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Duane Michals —
born on February 18, 1932,
Duane Michals is an American photographer. Michals's work makes innovative use of photo-sequences, often incorporating text to examine emotion and philosophy... (wikipedia)
The question of truth is forever in the air, and people look for it with particular fervor in art.
People of my generation who became photographers in the late fifties, early sixties, there were no rewards in photography. There were no museum shows. Maybe MOMA would show something, or Chicago. There were no galleries. Nobody bought photographs.
I still find doing portraits a terrific challenge, but even though I've done hundreds of them, I've never stopped questioning the very nature of portraiture because it deals exclusively with appearances. I've never believed people are what they look like and think it's impossible to really know what people are.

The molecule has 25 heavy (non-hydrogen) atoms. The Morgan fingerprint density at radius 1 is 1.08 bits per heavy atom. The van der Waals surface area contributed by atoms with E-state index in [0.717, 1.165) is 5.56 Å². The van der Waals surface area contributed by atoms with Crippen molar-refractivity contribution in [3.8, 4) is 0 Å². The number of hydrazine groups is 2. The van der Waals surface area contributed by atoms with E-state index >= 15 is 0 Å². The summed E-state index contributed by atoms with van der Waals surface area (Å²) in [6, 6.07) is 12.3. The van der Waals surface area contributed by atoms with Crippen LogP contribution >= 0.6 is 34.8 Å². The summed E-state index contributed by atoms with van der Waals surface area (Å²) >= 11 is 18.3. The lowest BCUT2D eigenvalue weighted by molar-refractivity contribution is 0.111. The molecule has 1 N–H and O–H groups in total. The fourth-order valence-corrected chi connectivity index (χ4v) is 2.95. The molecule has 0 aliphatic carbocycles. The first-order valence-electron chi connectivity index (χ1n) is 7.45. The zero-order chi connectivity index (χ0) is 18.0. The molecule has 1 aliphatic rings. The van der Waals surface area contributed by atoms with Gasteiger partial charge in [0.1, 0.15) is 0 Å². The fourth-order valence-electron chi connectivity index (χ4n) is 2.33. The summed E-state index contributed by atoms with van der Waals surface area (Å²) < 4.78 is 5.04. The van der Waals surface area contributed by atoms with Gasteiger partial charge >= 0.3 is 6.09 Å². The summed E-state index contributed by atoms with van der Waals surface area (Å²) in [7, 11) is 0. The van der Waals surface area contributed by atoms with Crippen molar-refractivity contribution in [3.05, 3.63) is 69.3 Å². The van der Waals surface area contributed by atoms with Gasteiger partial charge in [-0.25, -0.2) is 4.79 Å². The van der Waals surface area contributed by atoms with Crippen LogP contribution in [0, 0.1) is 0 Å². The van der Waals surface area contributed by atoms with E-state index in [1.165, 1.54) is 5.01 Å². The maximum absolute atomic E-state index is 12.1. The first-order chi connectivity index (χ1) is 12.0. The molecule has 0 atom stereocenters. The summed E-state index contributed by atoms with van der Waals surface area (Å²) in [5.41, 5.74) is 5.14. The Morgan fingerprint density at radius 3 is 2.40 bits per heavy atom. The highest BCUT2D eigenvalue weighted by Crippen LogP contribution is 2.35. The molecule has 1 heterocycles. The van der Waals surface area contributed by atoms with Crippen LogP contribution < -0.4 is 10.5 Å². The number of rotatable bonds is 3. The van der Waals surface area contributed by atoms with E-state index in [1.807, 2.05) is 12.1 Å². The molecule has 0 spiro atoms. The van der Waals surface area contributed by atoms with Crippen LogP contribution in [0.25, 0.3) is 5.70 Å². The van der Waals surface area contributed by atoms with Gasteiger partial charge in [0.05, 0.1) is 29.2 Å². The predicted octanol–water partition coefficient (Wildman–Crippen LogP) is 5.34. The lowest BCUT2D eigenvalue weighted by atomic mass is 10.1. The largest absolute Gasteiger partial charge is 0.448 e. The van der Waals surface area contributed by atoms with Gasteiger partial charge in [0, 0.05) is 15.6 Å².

Photographers usually want to photograph facts and things. But I'm interested in the nature of the thing itself. A photograph of someone sleeping tells me nothing about their dream state; a photograph of a corpse tells me nothing about the nature of death. My work is about my life as an event, and I find myself to be very temporal, transient.
Photography does deal with 'truth' or a kind of superficial reality better than any of the other arts, but it never questions the nature of reality - it simply reproduces reality. And what good is that when the things of real value in life are invisible?